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Eddie Murphy Stars In Netflix Comedy

Between the hustle and bustle of the awards season, it becomes all too easy to be swept away in the drama and critique. From odd nominee choices to wonderous triumphs (here’s to you Bong Joon-ho) the wave of information is sometimes too much to handle. Where politics begin to pervade into media, the experiences that separate themselves from these overwhelming social understandings are a breath of fresh air.

Which, if you can refrain from relentless laughter, Dolemite is My Name delivers in ecstatic bounds. 

Dolemite is My Name, directed by Craig Brewer, written by Scott Alexander and Larry Karaszewski, stars Eddie Murphy in this comedic biopic about comedian and actor Rudy Ray Moore. Delving into the predominantly obscure genre of blaxploitation film, Murphy, with scene-stealing perfomances by Da’Vine Joy Randolph and Wesley Snipes, Dolemite is My Name is a fantastic and wholly uplifting look into the rise of Rudy Ray Moore in American low budget cinema.

Murphy performs in a perfect recreation of the late Moore. Set in 1970s Los Angeles, the movie follows the unsuccessful Rudy Ray Moore. After failing to make it big in L.A., Moore has aged and is teetering on the edge of hopelessness, though underlined by this relentless desire to be praised. In a somewhat split part, Murphy morphs between the downtrodden Rudy, down on his luck with lackluster album sales, and the boisterous, almost caricature-esque Dolemite, strolling through the street and thinking up rhymes for this act. From changing his clothes to match that of a pimp and adhering to him a general sense of leisurely intensity, Rudy adopts the personality of a fast-rhyming lyrical anomaly, always quick with a comeback and never one to stop while the iron is hot. After successful comedy album releases, the duality fades as Rudy embraces the character further, eventually emerging onto the silver screen in a mirror of Moore’s actual first movie, Dolemite.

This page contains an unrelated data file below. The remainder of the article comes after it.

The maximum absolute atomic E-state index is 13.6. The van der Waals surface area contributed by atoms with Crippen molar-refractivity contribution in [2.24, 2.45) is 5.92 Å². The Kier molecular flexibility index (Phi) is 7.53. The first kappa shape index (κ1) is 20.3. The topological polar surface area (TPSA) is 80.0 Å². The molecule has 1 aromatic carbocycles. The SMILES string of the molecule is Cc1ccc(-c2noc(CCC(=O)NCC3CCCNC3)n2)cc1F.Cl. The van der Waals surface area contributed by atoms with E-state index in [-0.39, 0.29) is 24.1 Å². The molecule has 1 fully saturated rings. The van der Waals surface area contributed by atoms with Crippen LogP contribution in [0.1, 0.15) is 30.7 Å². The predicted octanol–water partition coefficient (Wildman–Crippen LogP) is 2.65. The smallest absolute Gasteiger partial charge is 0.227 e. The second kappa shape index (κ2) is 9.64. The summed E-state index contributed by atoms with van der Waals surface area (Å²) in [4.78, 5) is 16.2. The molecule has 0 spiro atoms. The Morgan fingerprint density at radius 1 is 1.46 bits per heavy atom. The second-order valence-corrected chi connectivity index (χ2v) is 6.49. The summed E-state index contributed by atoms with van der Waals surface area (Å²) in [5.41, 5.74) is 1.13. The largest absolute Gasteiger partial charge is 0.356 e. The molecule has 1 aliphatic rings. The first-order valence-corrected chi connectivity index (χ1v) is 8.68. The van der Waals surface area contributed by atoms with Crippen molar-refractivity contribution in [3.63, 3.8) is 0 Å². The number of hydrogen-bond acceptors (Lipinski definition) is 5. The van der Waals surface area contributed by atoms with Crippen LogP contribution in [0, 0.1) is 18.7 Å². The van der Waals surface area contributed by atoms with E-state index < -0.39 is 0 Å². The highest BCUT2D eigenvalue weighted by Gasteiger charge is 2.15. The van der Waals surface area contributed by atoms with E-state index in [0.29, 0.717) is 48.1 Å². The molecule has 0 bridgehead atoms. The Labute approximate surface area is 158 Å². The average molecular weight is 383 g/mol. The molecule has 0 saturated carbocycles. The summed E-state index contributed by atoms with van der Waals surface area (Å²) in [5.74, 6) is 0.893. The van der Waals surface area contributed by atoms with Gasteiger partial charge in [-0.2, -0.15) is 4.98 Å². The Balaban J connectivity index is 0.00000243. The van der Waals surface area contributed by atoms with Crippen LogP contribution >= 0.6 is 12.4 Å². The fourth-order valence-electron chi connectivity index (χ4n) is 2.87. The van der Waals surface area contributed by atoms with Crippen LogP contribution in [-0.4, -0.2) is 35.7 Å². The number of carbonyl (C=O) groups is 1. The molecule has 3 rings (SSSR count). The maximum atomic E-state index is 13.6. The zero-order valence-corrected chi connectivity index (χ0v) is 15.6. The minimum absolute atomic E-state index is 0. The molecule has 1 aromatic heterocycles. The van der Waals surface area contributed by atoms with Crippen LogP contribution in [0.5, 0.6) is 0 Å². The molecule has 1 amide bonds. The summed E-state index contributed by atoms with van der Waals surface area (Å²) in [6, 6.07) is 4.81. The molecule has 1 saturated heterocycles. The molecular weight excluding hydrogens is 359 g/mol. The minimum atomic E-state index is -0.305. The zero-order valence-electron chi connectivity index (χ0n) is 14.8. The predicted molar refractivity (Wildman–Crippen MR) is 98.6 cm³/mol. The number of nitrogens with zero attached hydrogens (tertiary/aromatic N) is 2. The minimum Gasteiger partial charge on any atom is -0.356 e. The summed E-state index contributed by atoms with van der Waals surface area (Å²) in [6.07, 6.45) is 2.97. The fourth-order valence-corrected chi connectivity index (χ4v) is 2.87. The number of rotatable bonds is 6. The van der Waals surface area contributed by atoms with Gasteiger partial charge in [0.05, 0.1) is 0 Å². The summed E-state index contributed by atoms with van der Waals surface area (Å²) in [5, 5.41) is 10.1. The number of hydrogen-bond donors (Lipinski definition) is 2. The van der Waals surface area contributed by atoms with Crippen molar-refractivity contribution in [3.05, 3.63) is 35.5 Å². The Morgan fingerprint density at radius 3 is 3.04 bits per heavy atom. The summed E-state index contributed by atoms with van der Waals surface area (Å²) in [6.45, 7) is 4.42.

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In what would enter the overarching genre of Blaxploitation, Dolemite and Moore paved a way for more campy, low budget, yet still unconsciously funny films, to enter the mainstream by strength of their will alone. Whereas movies of this genre focus intensely on characters with oftentimes questionably racial undertones, Rudy Ray Moore and those who helped make his movies turn this on its head, instead using the medium to expand their interests and experiences, many of which are shown in Dolemite is My Name. With Moore’s comical karate moves and his vocal style, which bends more towards rhymes and rap, Murphy and his costars embrace the wave of African-American artistry that emerged in the early and mid 70s, making it personal and idealistic in a time when ideas such as theirs were shafted and snubbed by most movie-goers.

In what looks like the most fun Murphy has had in years on the big screen, Dolemite is My Name is the quintessential Artiste movie — the struggling artist paving their own way, just as was Ed Wood and The Disaster Artist, and with enough horribly vulgar, yet quotable lines that it will remain reverberating in your head, just as Moore’s rhymes bounce back and forth.

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